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Abstract: PO2342

Developing a Prediction Model for Incidence of Newly Detected CKD Among US Veterans, 2009-2018

Session Information

Category: CKD (Non-Dialysis)

  • 2101 CKD (Non-Dialysis): Epidemiology, Risk Factors, and Prevention

Authors

  • Bragg-Gresham, Jennifer L., University of Michigan Medical School, Ann Arbor, Michigan, United States
  • Gillespie, Brenda W., University of Michigan School of Public Health, Ann Arbor, Michigan, United States
  • Singh, Karandeep, University of Michigan Medical School, Ann Arbor, Michigan, United States
  • Zhang, Xiaosong, University of Michigan Medical School, Ann Arbor, Michigan, United States
  • Han, Yun, University of Michigan Medical School, Ann Arbor, Michigan, United States
  • Steffick, Diane, University of Michigan Medical School, Ann Arbor, Michigan, United States
  • Shahinian, Vahakn, University of Michigan Medical School, Ann Arbor, Michigan, United States
  • Weitzel, William, Veterans Health Administration, Ann Arbor, Michigan, United States
  • Vydiswaran, V. G. Vinod, University of Michigan Medical School, Ann Arbor, Michigan, United States
  • Veinot, Tiffany C., University of Michigan School of Public Health, Ann Arbor, Michigan, United States
  • Crowley, Susan T., Veterans Health Administration, New Haven, Connecticut, United States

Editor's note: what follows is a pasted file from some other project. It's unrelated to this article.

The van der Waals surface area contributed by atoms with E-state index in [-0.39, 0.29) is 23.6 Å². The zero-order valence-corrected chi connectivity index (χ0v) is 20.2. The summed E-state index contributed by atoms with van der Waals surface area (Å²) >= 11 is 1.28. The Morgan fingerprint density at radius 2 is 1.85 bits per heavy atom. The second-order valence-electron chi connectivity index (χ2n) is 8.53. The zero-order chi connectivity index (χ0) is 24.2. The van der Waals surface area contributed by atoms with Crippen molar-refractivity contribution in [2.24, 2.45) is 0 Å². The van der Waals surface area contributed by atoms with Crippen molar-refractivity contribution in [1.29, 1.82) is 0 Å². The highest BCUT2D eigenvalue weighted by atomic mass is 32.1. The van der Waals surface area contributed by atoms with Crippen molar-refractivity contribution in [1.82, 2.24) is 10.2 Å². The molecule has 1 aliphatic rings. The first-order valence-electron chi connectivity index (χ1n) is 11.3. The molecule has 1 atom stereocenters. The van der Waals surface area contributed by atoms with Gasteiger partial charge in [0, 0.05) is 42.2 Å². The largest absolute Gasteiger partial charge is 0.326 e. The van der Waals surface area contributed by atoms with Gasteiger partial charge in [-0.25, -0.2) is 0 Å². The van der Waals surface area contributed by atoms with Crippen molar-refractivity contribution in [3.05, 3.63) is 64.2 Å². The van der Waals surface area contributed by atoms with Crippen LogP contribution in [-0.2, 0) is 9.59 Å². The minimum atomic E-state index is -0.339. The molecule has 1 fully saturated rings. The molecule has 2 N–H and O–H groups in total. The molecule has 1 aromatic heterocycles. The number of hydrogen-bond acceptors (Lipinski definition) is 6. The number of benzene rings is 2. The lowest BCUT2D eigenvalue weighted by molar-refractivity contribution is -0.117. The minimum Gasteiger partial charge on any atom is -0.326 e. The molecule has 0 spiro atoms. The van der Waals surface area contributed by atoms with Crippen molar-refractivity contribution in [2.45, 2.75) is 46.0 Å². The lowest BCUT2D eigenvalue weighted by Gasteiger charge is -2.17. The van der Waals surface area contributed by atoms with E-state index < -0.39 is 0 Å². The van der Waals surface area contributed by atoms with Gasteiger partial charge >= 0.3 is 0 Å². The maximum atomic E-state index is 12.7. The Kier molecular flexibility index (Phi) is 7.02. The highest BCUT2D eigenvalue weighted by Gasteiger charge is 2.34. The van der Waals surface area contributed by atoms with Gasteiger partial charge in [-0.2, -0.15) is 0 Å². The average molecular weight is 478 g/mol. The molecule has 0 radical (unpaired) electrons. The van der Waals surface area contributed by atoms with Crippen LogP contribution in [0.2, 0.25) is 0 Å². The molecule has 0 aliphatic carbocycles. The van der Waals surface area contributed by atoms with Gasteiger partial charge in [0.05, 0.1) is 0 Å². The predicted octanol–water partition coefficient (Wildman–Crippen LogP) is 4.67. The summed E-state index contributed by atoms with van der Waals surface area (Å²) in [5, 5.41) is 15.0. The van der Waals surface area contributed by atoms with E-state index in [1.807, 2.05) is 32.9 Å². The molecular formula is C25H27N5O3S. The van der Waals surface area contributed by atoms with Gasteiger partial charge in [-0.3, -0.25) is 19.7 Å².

• Saran, Rajiv, University of Michigan Medical School, Ann Arbor, Michigan, United States
Background

Both screening and awareness of CKD remain low in the US. We sought to develop a tool to aid physicians and health systems in identifying patients most likely to develop CKD, using a large national sample of patients in the Veterans Health Administration (VHA).

Methods

Using 29,524,195 observations from Veterans, aged 18+ with outpatient s. creatinine data (2006-2018), we modeled the probability of newly detected CKD using discreet survival methods. Veterans were screened for 2-3 years to ensure no pre-existing CKD. Newly detected CKD was defined as a diagnosis or by laboratory measurement (eGFR <60 ml/min/1.73m2 or UACR 30+ mg/g). Predictors included demographics, comorbidities, nephrotoxic medications, and laboratory values updated each year. Model fit assessed by the c-statistic.

Results

The cohort had a mean age of 59 years with 89% males and 15% Black race. The average eGFR was 87 ml/min/1.73m2 and median UACR was 8 mg/g, with an average of 3.9 years follow-up. The largest predictors of incident CKD were diabetes, kidney stones, urinary tract infections, sickle cell anemia, and an eGFR between 60-69 ml/min/1.73m2. Concordance was high (c-statistic=0.84, Fig: ROC curve). Using a threshold of 3% risk for screening would require testing ~1/3 of Veterans (~1 million per year), yielding an 83% true positive and a 17% false negative rate.

Conclusion

We are able to accurately predict the probability of incident CKD in the VHA . This predictive model has the potential for improving targeted screening efforts for CKD, facilitating its earlier detection, raising awareness, and reducing disparities. If externally validated, the impact of these findings would be generalizable to populations/health systems beyond the VHA.

Funding

  • Veterans Affairs Support